Thursday, April 5, 2012
Are the Tulsa, Owasso, Stillwater, and Choctaw/Nicoma Park school districts cheating on tests? The Atlanta Journal-Constitution says these districts "had enough suspect
tests that the odds of the results occurring by chance alone were worse
than one in 1,000."
In addition, the newspaper says Bartlesville, Broken Arrow, Edmond, Muskogee, Mustang, Norman, Oklahoma City, Sand Springs, Western Heights, and Yukon "certainly deserve further examination."
Over at redefinED, Ron Matus writes:
[Rev. Manuel L. Sykes is] a Democrat. He’s president of the NAACP in St. Petersburg, Fla. He thinks public schools did a fine job with his kids.
Privatizing schools? Mention the idea to Sykes, who is pastor of Bethel Community Baptist Church, and you’ll get a slow burn about elitism, resegregation and crony capitalism.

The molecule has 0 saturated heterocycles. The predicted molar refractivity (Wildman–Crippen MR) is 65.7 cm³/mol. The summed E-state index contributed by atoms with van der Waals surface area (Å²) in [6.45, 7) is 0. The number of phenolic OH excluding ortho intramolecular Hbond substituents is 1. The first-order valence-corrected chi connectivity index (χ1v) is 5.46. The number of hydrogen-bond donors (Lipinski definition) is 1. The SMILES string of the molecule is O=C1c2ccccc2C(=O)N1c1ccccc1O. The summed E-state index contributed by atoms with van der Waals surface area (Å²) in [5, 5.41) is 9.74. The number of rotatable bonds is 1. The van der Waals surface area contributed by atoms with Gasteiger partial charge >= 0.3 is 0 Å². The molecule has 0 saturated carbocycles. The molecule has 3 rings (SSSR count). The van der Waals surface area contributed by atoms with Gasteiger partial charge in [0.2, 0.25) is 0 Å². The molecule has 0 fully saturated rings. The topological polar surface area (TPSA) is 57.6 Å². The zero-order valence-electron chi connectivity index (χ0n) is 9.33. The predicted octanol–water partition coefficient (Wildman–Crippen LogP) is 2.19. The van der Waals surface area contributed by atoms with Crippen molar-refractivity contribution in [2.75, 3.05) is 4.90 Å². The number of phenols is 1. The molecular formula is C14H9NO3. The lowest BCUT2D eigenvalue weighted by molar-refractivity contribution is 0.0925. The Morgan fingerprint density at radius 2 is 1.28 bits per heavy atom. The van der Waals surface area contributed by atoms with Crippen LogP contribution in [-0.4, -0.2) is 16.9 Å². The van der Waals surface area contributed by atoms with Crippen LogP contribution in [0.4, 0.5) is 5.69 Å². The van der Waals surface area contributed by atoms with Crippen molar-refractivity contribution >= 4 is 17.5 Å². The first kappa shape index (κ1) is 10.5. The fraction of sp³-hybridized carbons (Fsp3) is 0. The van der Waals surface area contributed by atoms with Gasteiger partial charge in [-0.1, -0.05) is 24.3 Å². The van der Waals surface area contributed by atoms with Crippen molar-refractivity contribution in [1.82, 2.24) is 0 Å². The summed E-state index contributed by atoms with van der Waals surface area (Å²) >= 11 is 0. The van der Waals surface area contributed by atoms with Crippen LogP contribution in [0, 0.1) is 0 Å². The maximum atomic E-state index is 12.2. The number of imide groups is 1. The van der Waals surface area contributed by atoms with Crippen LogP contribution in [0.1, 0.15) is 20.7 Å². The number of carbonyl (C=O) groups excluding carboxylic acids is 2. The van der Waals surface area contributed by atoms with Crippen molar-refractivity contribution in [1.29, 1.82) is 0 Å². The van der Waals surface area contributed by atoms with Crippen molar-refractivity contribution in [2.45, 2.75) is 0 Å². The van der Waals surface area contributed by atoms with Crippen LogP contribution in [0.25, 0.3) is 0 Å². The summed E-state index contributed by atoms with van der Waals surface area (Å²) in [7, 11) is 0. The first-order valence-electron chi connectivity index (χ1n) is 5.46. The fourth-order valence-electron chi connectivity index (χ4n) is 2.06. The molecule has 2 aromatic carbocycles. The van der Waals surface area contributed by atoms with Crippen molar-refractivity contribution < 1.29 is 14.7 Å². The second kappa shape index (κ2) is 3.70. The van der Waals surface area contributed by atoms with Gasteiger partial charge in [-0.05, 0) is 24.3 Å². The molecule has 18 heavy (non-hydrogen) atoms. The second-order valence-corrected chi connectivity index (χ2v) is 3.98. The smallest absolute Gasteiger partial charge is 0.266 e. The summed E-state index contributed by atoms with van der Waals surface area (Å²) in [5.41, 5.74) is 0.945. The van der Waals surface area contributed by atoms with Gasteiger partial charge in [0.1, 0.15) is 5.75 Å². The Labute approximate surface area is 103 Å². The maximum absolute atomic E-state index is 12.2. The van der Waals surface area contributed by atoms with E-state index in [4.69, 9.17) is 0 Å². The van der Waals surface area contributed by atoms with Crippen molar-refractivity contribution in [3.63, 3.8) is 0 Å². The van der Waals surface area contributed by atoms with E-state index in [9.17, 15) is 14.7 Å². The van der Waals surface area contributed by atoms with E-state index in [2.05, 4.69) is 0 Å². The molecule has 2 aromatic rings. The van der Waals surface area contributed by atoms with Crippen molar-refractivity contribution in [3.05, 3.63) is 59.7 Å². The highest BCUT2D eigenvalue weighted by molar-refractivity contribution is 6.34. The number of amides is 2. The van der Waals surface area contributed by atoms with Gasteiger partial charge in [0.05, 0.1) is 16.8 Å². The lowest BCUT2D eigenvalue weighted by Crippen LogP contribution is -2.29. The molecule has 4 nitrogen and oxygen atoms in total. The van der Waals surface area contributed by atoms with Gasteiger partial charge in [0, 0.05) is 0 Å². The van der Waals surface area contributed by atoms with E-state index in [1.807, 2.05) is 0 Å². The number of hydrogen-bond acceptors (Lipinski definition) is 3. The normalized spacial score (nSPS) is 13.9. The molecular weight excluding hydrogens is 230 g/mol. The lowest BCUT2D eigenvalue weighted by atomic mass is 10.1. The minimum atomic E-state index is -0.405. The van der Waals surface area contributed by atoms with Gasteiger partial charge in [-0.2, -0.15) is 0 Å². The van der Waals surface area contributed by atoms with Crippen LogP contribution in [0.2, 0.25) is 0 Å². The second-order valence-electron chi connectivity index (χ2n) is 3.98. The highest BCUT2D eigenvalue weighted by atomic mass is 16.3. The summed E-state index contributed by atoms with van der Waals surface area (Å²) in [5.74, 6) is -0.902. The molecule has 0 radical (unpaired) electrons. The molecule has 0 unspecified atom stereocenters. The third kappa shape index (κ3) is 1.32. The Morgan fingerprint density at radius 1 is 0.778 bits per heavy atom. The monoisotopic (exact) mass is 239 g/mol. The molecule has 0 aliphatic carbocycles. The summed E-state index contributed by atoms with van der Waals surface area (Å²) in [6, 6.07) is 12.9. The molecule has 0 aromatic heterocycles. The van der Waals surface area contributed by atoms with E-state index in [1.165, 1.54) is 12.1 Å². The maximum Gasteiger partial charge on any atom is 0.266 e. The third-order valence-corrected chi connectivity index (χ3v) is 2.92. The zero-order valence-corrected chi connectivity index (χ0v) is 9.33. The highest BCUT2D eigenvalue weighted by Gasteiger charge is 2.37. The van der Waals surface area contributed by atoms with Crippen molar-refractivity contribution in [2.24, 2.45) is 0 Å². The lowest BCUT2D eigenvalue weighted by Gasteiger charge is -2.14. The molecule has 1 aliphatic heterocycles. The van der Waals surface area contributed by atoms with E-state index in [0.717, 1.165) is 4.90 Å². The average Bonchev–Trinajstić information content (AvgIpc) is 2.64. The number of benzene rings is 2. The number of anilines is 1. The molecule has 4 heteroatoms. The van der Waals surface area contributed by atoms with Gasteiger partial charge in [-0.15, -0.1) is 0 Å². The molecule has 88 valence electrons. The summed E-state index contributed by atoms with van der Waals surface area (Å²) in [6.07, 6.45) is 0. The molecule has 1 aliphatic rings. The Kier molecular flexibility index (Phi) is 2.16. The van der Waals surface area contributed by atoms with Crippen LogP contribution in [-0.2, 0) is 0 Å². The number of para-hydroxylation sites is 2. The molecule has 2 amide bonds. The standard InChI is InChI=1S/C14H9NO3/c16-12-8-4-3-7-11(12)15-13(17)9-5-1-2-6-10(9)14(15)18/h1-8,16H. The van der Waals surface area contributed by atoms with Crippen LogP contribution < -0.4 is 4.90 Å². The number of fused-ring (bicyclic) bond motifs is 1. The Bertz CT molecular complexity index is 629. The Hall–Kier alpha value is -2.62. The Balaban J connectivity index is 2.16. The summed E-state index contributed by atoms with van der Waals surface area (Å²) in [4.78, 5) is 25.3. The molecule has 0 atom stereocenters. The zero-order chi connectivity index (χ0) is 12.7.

But Sykes, 55, also supports vouchers and tax credit scholarships. And for folks who think they see a contradiction, he offers a quip and a laugh: "Stereotyping is a function of a lazy mind."
Sykes isn’t a leader in the school choice movement, but like thousands of others he quietly defies the story line. In that respect, he is symbolic of the new face of public education. It’s not public or private. It’s not liberal or conservative. It’s pragmatic.
"You can’t plant roses in every environment," Sykes told redefinED. "You have to find the right environment for that flower. Or that orange tree. Or that apple tree. If we're wise enough to know that with trees, why don’t we have the same common sense with children?"
Wednesday, April 4, 2012
Tuesday, April 3, 2012
The Associated Press reports that "proponents of helping parents send their children to private schools won approval Wednesday in the South Carolina House.
The bill would allow parents to take a $4,000 tax deduction per child for tuition paid, $2,000 for homeschool expenses and $1,000 per child who attends a public school outside the district where he or she lives. It would allow people to claim tax credits for donating to newly created nonprofits giving scholarships to poor and disabled students.